Will eliminating the donut hole break the budget?

Good article in today’s Washington Post about the potential downside of closing the “donut hole” that forces seniors to bear full financial responsibility for all prescriptions between $2700 and $4350
Between ¼ and 1/8  of Medicare beneficiaries with Part D coverage fall into this gap – which was established to lower the total cost of Part D coverage, and also as part of the Bush administration attempt to keep patients’ “skin in the game” so that they would comparison shop. 

There’s been a sea change in Washington – in the prior administration the mantra was to keep patients engaged by exposing them to a portion of the price of care. The current administration is pushing to eliminate substantial gaps in coverage.  Congress enacted minimum out of pocket deductibles for health savings account eligibility in the past.  Congress is now seeking to enact maximum out of pocket deductibles.   Harry Reid called the donut hole an “indefensible injustice for American's seniors."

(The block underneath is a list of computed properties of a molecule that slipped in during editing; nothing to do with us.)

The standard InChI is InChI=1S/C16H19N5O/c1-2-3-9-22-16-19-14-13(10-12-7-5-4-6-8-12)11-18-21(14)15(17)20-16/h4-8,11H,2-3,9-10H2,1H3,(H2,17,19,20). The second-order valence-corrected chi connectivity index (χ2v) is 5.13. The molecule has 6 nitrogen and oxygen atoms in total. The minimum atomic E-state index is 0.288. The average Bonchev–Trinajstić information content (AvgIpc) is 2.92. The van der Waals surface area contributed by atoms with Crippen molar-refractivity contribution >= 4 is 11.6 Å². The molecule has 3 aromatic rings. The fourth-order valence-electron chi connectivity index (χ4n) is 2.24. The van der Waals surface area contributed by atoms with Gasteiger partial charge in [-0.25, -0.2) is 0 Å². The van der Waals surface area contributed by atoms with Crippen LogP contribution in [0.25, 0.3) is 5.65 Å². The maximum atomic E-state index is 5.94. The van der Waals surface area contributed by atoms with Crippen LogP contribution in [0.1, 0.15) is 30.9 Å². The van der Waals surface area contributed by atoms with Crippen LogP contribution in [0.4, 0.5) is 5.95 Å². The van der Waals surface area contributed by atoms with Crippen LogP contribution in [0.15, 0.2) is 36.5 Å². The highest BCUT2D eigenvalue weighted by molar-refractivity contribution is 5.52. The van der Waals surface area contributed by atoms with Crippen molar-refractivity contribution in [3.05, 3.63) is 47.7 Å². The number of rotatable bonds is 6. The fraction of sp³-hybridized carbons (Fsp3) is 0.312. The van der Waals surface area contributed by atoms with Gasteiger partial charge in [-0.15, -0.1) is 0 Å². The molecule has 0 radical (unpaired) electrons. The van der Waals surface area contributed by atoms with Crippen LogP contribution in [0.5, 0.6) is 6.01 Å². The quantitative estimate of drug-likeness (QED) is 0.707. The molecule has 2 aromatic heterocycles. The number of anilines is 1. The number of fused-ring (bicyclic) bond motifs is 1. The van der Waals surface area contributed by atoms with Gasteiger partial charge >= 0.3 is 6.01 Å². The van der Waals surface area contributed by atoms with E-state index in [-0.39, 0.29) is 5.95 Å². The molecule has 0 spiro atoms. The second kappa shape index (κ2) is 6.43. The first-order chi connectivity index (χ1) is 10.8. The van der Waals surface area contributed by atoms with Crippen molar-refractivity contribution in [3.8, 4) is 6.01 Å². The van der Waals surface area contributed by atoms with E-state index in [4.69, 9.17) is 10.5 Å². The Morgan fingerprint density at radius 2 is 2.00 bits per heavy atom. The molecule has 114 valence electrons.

The big problem with this plan is that the funding is in part from the $80 billion pledged by pharmaceutical companies, which will use this to subsidize 50% of the cost of brand name drugs prescribed for Medicare beneficiaries in the ‘donut hole.”  This is a terrible idea, since many of these brand name medicines could be substituted, and the brand names remain a bad value even at half price.  Some brand names, of course, offer unique advantages, and this will be a valuable break for Medicare beneficiaries on those medications.

Some have claimed that increased medication adherence will prevent hospitalizations and therefore save money.  Since almost all medications are cost-effective and not cost-saving, this is not true.  Purchasing medications so that beneficiaries follow their doctors’ instructions will buy us better quality – but will not save dollars to fund the increased pharmaceutical spending.

Politically, closing the donut hole is critical.  Clinically, decreasing nonadherence among sick elderly is an excellent idea.  This will likely raise the overall cost of health care, though, while improving quality.